On Stewardship and the Orthodox Life - Part 78: In Debt to God
“I am under obligation both to Greeks and to barbarians, both to the wise and to the foolish…” (Romans 1:14 RSV)
When St. Paul speaks to the Romans about being “under obligation,” he actually means that he is in debt to “Greeks and to barbarians…to the wise and to the foolish.” What does St. Paul owe to these people he mentions? And why does Paul say he is in “debt” to them? When we speak of being “in debt,” we usually refer to the amount of money we owe on credit cards, loans or mortgages. We have purchased something or we have borrowed cash, and we owe the cost or the repayment. These are our debts. St. Paul says he is in debt to virtually all people, including the “wise and the foolish.” Here St. Paul is not talking about money (which is perhaps why the translators have used the word “obligation” rather than “debt”).
St. Paul recognized what he has received, not only from God but from the Church. When he was known as Saul, St. Paul persecuted the Church. He is said to have actually murdered Christians, and was giving his approval to the death of Holy Protomartyr Stephen when Stephen was stoned. St. Paul, however, was rescued from his life as persecutor. By the power of the Holy Spirit, he was converted to Christianity, and was given many gifts to use to spread Christianity to the known world.
God had revealed His truth to St. Paul. What St. Paul “owed” as a debt was an obligation to take this truth and share it with Greeks, barbarians, the wise and the foolish. He felt he had to pay God back for the many gifts St. Paul himself had received in the process of his conversion and the mission work that followed.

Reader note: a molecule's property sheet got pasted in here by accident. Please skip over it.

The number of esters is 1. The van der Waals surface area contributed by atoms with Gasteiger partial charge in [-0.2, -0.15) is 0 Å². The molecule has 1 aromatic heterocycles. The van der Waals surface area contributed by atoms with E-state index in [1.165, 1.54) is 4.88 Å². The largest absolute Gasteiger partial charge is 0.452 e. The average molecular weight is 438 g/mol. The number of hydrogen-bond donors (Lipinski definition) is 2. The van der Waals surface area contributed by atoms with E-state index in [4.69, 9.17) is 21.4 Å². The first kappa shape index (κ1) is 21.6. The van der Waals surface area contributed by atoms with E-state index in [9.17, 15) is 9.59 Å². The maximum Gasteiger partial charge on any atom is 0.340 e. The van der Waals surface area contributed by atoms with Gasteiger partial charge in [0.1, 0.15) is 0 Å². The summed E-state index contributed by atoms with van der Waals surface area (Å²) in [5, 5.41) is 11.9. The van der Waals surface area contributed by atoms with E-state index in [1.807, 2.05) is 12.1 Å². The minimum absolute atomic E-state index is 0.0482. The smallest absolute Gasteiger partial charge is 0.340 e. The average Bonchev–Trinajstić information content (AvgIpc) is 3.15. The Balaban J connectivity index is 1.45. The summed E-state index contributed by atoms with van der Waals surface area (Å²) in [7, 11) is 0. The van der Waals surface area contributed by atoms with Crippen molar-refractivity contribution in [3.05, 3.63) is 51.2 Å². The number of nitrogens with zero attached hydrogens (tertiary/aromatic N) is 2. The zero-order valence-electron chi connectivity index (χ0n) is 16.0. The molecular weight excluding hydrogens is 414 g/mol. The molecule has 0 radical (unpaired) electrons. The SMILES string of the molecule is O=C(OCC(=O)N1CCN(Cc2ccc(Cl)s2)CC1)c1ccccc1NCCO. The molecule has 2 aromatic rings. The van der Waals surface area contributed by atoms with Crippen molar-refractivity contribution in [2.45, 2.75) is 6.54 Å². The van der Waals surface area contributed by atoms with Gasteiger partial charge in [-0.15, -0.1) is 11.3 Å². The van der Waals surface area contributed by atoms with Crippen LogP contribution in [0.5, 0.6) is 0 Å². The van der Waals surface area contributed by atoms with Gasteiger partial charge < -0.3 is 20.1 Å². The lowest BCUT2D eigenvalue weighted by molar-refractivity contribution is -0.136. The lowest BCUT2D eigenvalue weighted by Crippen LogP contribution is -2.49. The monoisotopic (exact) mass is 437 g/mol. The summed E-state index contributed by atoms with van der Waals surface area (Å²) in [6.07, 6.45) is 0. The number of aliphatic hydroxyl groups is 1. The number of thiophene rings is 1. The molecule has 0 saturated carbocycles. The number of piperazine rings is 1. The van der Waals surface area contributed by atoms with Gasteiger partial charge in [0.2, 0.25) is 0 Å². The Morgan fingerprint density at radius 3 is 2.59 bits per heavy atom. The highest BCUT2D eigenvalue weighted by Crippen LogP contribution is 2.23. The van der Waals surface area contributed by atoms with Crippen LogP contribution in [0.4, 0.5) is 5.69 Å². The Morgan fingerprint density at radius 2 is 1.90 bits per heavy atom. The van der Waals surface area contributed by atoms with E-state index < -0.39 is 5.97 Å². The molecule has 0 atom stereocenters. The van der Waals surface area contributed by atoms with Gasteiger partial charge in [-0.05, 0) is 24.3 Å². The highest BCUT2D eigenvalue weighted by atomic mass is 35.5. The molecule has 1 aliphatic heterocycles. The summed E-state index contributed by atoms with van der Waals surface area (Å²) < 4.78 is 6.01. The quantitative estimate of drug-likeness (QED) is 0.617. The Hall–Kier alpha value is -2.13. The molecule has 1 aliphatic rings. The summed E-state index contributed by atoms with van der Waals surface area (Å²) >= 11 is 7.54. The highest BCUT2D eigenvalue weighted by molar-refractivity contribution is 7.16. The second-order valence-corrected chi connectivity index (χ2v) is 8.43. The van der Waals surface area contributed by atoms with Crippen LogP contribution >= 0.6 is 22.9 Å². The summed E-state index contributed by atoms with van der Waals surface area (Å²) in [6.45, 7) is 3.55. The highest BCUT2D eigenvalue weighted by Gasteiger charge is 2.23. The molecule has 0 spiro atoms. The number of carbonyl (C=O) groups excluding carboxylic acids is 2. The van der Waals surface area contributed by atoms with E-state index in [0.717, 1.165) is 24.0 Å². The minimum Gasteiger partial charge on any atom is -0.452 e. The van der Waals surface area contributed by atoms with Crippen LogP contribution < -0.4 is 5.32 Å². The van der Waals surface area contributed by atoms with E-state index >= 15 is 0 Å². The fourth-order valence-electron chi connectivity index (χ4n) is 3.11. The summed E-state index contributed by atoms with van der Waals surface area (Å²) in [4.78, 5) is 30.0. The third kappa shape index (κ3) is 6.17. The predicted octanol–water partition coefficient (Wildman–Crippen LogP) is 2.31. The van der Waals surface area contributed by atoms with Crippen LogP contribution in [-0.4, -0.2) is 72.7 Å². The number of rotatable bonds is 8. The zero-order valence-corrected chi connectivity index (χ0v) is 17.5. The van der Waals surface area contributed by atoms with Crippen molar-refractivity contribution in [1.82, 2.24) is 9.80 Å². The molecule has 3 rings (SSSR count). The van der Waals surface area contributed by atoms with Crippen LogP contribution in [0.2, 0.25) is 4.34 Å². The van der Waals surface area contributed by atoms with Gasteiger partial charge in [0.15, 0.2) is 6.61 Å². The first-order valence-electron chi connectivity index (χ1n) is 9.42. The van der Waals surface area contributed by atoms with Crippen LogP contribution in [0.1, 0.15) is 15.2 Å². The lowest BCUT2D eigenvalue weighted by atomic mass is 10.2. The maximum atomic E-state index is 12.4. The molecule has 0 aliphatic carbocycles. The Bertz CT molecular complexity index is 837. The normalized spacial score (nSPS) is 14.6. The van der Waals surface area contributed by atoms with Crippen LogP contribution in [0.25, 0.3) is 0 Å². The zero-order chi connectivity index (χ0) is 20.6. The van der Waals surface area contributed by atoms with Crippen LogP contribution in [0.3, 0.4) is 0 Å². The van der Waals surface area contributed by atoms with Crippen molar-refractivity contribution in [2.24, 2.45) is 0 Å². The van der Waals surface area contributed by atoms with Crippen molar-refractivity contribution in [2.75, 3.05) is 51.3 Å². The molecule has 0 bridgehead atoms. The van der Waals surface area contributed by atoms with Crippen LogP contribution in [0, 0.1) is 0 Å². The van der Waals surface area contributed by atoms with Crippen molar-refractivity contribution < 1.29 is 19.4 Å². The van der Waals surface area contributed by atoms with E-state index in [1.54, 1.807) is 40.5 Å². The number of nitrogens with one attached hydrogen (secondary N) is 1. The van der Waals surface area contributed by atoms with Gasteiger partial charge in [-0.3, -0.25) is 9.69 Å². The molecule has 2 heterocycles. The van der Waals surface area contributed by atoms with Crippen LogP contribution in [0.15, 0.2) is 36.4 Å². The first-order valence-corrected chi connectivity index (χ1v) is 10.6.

Seldom do we think about the fact that all that we have are gifts from God. The first and foremost gift is the gift of life on this earth. Our lives, provided and supported by God Himself, become our own debt to God. We owe Him our lives. We owe God something in repayment for allowing us to live on this earth. But there is more. We have been given the means by which we live, the money by which we buy the necessities (and pleasures) of life. But these, too, are loans, so to speak. We have become debtors to God. We owe God a return on what He has actually “lent” to us while we are on earth. None of this is our own – we are debtors to God.
St. Paul saw his life, his whole life, all he was and all he owned and all the gifts given to him as missionary and preacher something he needed to give back. Let us take stock of our lives, and see how much we actually owe to God and our neighbor.
This weekly series of brief thoughts on stewardship and Orthodox life is brought to you by your Diocesan Stewardship Commission.
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